Four Star is one of those books that just kicks ass... you'ld re-read the last few to get "into it" when the next in series came out...
and @Steph, that Fifth Star gets added only when my guts are seized, my heart is twisted (I'm balling,sobbing)...

I still probably rate too highly, too subjectively. But I am willing to call a spade a spade, @Sandra. If it's a One or Two, I'll give it, along with reasons...
I don't wish to be pompous, but helpful.

So... That's My take on ratings...

message 19: by Steph, Just keep swimming … (new)

Steph (angel4492) | 28263 comments I love that BSB got ya sharing your thoughts on your reads, Art. 😁 When I look back at books I haven’t reviewed, only rated, I wish I’d taken the time to do so. But, I mostly review only during BSB, sometimes I will on other occasions if I have strong feelings one way or another and/or I notice few already reviewed.

message 20: by Art (aka Whistler Reads) (last edited Mar 11, 2019 04:59PM) (new)

Art (aka Whistler Reads) (art-whistlerreads) | 874 comments I guess I'm the same... I very seldom toke time to switch back to my laptop now that I have my Kindle Oasis, that if I am carefull, updates shelves and rates everything I read onto my Goodreads profile...
and of course it links (often) to the next in series on amazon...Just push a couple virtual buttons and you've spent some bucks and continue reading...

Like others, I'm guilty of wanting to downgrade most of my previous ratings by at least one star...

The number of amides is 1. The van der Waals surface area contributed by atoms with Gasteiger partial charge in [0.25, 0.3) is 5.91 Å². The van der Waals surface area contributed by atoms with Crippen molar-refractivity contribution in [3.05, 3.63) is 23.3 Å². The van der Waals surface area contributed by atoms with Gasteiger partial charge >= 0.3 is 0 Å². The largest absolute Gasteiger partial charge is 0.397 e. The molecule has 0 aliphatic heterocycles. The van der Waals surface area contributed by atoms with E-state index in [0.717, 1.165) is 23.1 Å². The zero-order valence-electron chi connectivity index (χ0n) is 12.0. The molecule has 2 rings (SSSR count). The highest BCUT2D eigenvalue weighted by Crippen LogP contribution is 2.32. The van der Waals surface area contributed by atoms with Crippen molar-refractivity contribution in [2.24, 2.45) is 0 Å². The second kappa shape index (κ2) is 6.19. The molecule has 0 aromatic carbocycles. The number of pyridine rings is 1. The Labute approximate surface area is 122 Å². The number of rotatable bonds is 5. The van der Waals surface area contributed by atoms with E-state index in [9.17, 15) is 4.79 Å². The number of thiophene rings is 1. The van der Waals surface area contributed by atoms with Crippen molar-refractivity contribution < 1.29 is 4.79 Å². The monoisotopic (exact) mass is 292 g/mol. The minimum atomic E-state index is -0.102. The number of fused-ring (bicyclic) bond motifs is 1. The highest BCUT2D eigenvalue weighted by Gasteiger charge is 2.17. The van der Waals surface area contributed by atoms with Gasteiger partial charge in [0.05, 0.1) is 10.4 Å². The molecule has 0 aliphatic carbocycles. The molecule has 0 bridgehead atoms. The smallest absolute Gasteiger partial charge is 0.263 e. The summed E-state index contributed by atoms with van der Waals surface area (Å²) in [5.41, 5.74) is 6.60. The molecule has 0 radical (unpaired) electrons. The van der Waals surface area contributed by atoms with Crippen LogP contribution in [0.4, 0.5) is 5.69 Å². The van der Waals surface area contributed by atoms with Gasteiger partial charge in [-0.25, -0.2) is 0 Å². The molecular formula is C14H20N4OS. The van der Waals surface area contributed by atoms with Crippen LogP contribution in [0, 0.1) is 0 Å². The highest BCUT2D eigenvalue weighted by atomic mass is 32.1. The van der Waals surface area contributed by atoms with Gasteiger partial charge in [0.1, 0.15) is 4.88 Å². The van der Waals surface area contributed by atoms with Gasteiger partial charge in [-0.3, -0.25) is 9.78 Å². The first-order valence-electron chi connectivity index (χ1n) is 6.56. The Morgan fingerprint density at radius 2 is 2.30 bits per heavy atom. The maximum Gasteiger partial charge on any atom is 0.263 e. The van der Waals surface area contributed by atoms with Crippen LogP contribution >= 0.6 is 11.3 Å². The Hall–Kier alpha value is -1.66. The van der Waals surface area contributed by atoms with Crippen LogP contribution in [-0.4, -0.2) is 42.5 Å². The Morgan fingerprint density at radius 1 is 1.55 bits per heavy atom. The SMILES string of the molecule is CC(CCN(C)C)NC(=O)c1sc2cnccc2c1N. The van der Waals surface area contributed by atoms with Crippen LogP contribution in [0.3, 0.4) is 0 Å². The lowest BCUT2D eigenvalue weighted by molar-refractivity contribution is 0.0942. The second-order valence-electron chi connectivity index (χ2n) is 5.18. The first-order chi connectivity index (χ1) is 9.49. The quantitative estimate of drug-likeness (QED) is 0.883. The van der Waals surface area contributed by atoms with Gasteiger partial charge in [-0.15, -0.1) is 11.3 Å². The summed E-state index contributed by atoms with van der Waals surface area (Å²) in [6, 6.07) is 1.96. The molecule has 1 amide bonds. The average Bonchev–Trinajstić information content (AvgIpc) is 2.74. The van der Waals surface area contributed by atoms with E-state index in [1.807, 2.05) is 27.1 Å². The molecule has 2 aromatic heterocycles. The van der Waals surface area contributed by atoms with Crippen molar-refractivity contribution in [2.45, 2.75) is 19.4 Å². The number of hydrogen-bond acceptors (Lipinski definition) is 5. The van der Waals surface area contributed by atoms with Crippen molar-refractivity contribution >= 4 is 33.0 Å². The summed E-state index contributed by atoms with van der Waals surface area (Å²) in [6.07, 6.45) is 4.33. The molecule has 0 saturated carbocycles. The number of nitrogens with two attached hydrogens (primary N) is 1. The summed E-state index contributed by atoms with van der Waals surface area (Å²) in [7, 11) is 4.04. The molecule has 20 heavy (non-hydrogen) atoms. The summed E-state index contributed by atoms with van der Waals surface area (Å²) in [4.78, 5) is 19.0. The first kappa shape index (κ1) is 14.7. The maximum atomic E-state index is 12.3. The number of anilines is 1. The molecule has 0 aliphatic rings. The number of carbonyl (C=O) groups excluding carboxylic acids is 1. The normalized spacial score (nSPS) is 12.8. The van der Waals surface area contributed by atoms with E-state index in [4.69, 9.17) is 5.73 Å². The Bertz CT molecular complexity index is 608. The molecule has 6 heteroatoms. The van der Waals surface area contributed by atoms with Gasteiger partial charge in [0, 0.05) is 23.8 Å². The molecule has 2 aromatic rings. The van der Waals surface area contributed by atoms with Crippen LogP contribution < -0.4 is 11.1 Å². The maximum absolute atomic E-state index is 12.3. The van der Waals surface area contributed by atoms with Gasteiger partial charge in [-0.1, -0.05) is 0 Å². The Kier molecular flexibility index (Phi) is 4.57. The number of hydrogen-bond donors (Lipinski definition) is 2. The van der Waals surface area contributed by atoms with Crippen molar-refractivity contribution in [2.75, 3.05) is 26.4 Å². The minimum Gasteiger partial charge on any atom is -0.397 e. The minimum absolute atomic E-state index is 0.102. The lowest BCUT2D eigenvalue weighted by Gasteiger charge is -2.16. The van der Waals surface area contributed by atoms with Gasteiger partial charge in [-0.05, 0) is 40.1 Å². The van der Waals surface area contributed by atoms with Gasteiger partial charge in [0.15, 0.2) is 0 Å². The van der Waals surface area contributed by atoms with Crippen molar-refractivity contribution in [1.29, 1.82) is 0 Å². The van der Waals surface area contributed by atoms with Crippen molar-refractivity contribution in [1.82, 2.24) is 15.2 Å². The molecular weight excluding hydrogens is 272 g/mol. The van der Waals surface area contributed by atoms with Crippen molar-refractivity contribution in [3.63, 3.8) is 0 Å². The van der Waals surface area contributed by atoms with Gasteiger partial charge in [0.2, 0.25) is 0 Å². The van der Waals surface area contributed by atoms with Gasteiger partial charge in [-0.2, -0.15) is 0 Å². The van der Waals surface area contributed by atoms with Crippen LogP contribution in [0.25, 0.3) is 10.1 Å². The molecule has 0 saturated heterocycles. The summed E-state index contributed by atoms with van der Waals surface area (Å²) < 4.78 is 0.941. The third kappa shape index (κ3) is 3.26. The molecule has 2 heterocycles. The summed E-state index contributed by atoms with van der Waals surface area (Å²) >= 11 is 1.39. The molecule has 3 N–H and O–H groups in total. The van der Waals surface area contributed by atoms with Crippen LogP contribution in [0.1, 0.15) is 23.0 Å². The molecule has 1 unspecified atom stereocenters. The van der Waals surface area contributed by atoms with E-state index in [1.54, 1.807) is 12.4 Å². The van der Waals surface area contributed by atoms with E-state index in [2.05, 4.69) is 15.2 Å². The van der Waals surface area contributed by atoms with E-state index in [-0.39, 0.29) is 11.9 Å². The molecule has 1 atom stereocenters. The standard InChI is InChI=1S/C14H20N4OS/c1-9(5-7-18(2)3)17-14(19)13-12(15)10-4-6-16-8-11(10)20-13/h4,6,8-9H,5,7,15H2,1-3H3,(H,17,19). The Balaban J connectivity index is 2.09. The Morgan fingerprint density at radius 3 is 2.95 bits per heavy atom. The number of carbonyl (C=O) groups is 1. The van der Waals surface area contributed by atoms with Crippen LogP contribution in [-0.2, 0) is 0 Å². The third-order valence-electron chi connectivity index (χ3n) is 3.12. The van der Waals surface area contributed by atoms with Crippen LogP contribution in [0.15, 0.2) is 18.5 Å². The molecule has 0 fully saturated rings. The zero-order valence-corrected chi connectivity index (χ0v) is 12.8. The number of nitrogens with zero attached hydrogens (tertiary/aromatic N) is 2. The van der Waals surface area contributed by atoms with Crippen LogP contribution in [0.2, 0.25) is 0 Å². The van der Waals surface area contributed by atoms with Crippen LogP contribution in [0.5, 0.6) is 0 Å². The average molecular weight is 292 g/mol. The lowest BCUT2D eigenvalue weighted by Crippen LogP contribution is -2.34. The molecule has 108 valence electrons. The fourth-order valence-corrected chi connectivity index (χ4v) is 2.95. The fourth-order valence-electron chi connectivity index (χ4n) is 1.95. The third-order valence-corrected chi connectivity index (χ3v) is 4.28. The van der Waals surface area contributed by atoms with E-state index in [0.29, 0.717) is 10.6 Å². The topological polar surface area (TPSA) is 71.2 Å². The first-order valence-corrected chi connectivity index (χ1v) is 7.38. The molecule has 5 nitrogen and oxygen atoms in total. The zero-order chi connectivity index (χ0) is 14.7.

where are/how do you find BSB team pages... I've forgotten already...
I'm sticking this page in my Round 18 bookmark file to make me a better rater...

message 21: by Steph, Just keep swimming … (last edited Mar 11, 2019 05:05PM) (new)

Steph (angel4492) | 28263 comments Amazon does make it veerrrry easy for us to keep on keeping on.

I won’t downgrade ratings on old reads b/c at the time that’s how I felt about it. A lot of my older favorites have fallen down on the list because of new faves, but at the time I read them they were at the top.

Also, the more we read, the more we’re exposed to, the more we differentiate between what’s good writing and what’s outstanding writing. 😁

Which BSB team pages do you mean? This one? or another?

message 22: by Art (aka Whistler Reads) (last edited Mar 11, 2019 06:05PM) (new)

Art (aka Whistler Reads) (art-whistlerreads) | 874 comments Thaaaaaaaaaat's the one,

the one with the "team assigments" page lost a bazillion listings down the page, just above Round 17...

IMHO, this (the team assmnts thread) should show at the top of the round 18 lists as soon as it becomes available... make it "BINGO R18 team assignments"